Next month is Camp NaNoWriMo. I have been failing miserably at pretty much all of my goals so far this year, so I am determined to pick up the slack and get this thing back on track. I’m going to draft a brand-new story (a side story in-betweener novella in a series I’ve been working on forever), and I’m already anticipating all the funky little quirks that I won’t notice until the editing stage begins.

Your tics and mine are probably different, but just for fun, here are my most common writing tics. Maybe you’ll recognize a few from your own writing!

JUST, A LITTLE, SORT OF Okay, maybe I just like to hedge a lot. (I see you there, Just.) And on the other hand…

A LOT, VERY, SO Same issue, just bigger. (I can’t un-see all these ‘just’s. I’m not doing this on purpose.)

PET VERBS like sigh, pause, grin, and hesitate. Just these four words are probably a pretty good synopsis of most of my first draft stories. Look out for the pregnant pause. (Oh my gosh, there’s another ‘just’. Normally I would fix these, but I’m leaving them in for your benefit. You’re welcome.)

UNREASONABLY LONG SENTENCES It’s not editing unless I’m breaking behemoth sentences down into two, three, sometimes four much more digestible tidbits.

There are definitely more tics. Soooo many more. But at least I’m not quite as food obsessed as I used to be. I’d wedge in these Redwall-esque banquets and I swear, my characters did nothing and said nothing without a wad of food in their hands. Now they just fold their arms and slouch in doorways instead.

How about you guys? Any tics tend to crop up in your writing? Let me know in the comments! And until next week, happy writing!

Editor v. Beta Readers: A Comparison

20180507_093600So I’ve written in the past about manuscript swapping with beta readers and about whether it’s worth it to pay for professional editing. But  for the latter, I had never actually had a professional edit of an entire manuscript, so I was mostly going off what other people had to say on the matter.

But a few months ago, I actually did the thing. I shelled out for a real live professional editor to go over an entire manuscript. As a result, I now feel a liiiiiittle better positioned to talk about professional editing- I mean, one experience isn’t a lot, but it’s more than zero. Since I’ve now had manuscripts edited on both ends of the spectrum, I thought it might be most helpful for you lovely readers if I did a compare-and-contrast of the two.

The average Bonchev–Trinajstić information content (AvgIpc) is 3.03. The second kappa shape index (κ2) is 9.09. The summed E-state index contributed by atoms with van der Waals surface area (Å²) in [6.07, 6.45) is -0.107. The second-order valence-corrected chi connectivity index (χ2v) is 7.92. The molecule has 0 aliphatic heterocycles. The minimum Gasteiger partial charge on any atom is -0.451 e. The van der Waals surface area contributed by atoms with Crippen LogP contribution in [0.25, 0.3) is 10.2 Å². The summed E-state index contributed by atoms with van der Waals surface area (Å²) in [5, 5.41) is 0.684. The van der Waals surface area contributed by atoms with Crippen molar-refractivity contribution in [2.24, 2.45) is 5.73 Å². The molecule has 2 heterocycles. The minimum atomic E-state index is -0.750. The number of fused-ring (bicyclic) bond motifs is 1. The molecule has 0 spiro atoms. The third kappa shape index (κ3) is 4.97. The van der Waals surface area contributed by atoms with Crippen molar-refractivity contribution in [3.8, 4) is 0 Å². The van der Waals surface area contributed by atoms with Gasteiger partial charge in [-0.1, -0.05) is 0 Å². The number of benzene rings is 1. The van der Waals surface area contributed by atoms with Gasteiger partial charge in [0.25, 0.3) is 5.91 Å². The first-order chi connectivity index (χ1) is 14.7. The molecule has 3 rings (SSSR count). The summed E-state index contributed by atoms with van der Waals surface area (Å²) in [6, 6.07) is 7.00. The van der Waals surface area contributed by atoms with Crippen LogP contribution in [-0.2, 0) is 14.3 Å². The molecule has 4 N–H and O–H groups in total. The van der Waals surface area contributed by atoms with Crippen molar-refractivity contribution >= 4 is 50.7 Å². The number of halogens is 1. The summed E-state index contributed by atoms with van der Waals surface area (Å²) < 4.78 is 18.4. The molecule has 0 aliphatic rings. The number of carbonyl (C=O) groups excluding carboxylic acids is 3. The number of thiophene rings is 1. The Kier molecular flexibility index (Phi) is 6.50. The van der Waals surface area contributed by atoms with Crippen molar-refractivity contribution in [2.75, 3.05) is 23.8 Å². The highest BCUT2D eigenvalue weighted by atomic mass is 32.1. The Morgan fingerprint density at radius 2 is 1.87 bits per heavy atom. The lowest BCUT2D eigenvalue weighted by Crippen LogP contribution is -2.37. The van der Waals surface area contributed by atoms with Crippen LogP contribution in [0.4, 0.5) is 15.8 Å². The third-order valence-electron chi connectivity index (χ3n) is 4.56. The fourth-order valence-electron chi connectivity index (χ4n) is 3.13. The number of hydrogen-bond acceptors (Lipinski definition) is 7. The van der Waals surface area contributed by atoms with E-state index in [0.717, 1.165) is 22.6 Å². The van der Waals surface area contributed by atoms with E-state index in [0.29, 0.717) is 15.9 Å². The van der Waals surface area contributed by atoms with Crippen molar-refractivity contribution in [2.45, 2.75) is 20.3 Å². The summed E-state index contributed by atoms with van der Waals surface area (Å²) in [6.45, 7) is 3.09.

In a lot of ways, the two experiences felt very similar. In both cases, I selected someone that I thought would be a good fit for the story and who had time to squeeze it into their schedule. I did a final pass on the manuscript and then sent it off and sat in a flaming torment until I got a response. At this point in the game, both of the scenarios felt very similar, except for two differences. One, I was paying for the professional edit, so I was chewing my nails about money, which I tend to do. And two, I didn’t know the editor on a personal level like I tend to know my betas, so I was a little tiny bit uncomfortable sharing a work in its entirety with a stranger. Just a tiny bit. (I guess there was a third difference in that I sent it to one editor and I usually send out to betas in batches, but the wait didn’t feel any more or less torturous for that.)

One thing that professional editing really has going for it is a quick turnaround. The editor gave me a two-week time table. (She had a family emergency come up which knocked it back an extra week, but three weeks is still a fair bit faster than I typically hear from most beta readers.) So if you’re in a hurry, going with a pro might be the better option for you.

Next, already briefly mentioned, is the monies. Professional editing is expensive. It varies a lot from editor to editor and project to project, but it being expensive is especially true if you need a lot of work, have a very long story, need a rush job, etc. This stuff ain’t cheap. Beta reading, on the other hand, is free as far as money goes, although it usually comes with the expectation that you’ll return the favor at some point with your own time and editorial eyes.